Many of those who have type 2 diabetes do well with an intake of 30 grams to 45 grams of carbs per meal (for women) and 45 to 60 grams per meal (for men), and snacks with no more than 20 grams of carbs. See a registered dietitian for individualized recommendations.

Q: What are some misunderstandings that surround sugar-free candy?

A: There are several, including:

  • Sugar-free means unlimited. Sugar-free candies and other treats may still contain carbohydrates. In addition, some sugar-free candy contains significant calories and is high in saturated or trans fats. Pay attention to serving sizes, strictly avoid trans fats and limit saturated fat to 6 percent (fewer than 13 grams) of total calories per day. For a 2,000 calorie per day diet, this would be about 13 grams.
  • Sugar-free means healthy. Fruits, vegetables, beans and whole grains are examples of healthy foods. Candy doesn’t count as healthy, even if it is sugar-free. If you eat a lot of candy and aren’t ready to cut back, however, switching to sugar-free candy may help you better control your carbohydrate intake. The long-term goal, though, is to cut down on all candy.
  • It is only for people with diabetes. Those who have diabetes can eat sugar as part of their overall carbohydrate budget. Both kinds of candy can increase blood sugars, especially if portion and carbohydrate content are not considered. In addition, people with or without diabetes may choose sugar-free candy if they are trying to lower calories or decrease sugar intake.

Q: Are there benefits to choosing sugar-free candy?

A: There are several possible benefits, including:

  • When eaten in moderation, sugar alcohols don’t dramatically increase blood sugars.
  • It may contain fewer total carbohydrates than regular candy.
  • It obviously has less added sugar than regular candy.
  • It may have fewer calories than regular candy.

Q: Are there any problems with sugar-free candy?

A: Sugar alcohols can cause adverse gastrointestinal symptoms such as bloating, abdominal pain, gas and diarrhea. So it’s a good idea to stick to the serving size recommendations.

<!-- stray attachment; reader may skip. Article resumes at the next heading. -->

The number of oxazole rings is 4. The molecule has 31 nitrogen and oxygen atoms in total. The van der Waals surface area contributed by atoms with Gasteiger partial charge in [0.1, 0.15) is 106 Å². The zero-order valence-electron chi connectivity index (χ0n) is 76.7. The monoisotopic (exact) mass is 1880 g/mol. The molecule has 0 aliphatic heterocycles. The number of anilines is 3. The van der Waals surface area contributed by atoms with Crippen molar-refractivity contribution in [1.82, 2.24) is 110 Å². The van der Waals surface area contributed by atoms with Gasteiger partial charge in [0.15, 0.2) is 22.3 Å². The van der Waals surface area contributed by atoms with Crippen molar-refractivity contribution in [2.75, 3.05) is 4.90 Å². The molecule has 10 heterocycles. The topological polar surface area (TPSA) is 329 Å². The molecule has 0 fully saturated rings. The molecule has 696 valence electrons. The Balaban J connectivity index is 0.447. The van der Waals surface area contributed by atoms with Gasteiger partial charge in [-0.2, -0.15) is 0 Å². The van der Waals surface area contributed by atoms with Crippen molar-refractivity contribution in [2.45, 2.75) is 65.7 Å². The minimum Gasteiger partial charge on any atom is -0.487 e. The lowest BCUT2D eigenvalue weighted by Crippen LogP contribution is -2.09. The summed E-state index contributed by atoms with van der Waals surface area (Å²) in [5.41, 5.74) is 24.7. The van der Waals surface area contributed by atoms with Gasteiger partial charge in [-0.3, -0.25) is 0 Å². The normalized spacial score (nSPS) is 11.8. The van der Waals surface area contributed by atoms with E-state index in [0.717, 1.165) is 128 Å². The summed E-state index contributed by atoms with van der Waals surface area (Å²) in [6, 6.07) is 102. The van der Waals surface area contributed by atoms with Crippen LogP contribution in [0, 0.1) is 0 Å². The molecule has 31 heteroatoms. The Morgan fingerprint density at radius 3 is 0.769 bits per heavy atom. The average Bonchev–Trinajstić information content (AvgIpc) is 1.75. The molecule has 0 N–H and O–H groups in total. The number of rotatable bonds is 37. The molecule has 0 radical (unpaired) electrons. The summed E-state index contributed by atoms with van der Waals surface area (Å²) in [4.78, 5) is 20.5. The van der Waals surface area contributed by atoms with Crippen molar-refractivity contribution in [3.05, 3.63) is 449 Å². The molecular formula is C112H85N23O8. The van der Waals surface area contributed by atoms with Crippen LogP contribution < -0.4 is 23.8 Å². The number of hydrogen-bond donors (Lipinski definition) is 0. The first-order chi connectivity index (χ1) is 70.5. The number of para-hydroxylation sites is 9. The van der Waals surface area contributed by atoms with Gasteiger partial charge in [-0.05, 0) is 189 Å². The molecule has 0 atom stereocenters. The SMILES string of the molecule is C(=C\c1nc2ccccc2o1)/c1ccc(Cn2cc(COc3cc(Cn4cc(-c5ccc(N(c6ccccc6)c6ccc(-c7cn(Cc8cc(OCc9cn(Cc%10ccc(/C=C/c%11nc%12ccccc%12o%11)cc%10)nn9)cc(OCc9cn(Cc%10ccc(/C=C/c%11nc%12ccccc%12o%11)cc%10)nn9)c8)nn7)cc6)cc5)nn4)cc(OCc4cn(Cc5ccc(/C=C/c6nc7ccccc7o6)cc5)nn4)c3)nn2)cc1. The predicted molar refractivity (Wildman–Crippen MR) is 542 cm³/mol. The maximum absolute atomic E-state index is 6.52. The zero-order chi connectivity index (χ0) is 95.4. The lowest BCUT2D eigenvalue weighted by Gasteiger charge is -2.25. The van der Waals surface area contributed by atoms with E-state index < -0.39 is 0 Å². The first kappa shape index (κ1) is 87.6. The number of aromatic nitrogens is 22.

Some studies suggest that certain zero-calorie sweeteners may also stimulate appetite, which can be counterproductive for someone who is trying to watch their weight.

The bottom line: Most people can enjoy treats — with or without sugar — as part of a healthy diet. If you have questions about sugar or carbohydrate intake, consult your doctor or a dietitian.


These Green Veggies are bad for Diabetes

15 Cooking and Eating Tips If You Have Diabetes

For most of us, dialing back on sugar and simple carbs is an effective way to fast-track the weight loss process. However, for those living with diabetes, adhering to this diet strategy can be a matter of life and death.

Diabetics are two to four times more likely than people without diabetes to die of heart disease or experience a life-threatening stroke, according to the American Heart Association. And for those who don’t properly control their condition, the odds of health issues—which range from cardiovascular trouble to nerve damage and kidney disease—increase exponentially.

Though the consequences of veering off track from a diabetes-friendly diet can be downright terrifying, that doesn’t mean you have to adhere to a bland, boring diet. In fact, this common misconception is the reason Lori Zanini, RD, CDE, penned the forthcoming Eat What You Love Diabetes Cookbook, which devotes all of its 200+ pages to the art of eating your cake and having it, too.

“After working with thousands of diabetic individuals over the years, I noticed that many asked me the same question at their first appointment. ‘Can I still eat my favorite foods?’ And the answer from me was always ‘Yes!’ It’s the portion sizes and frequency that makes the most difference, in addition to how the food is prepared,” Zanini tells us, adding, “After years of working one on one with newly diagnosed diabetics, I knew there was a need for this book. It makes controlling your blood sugar simple.”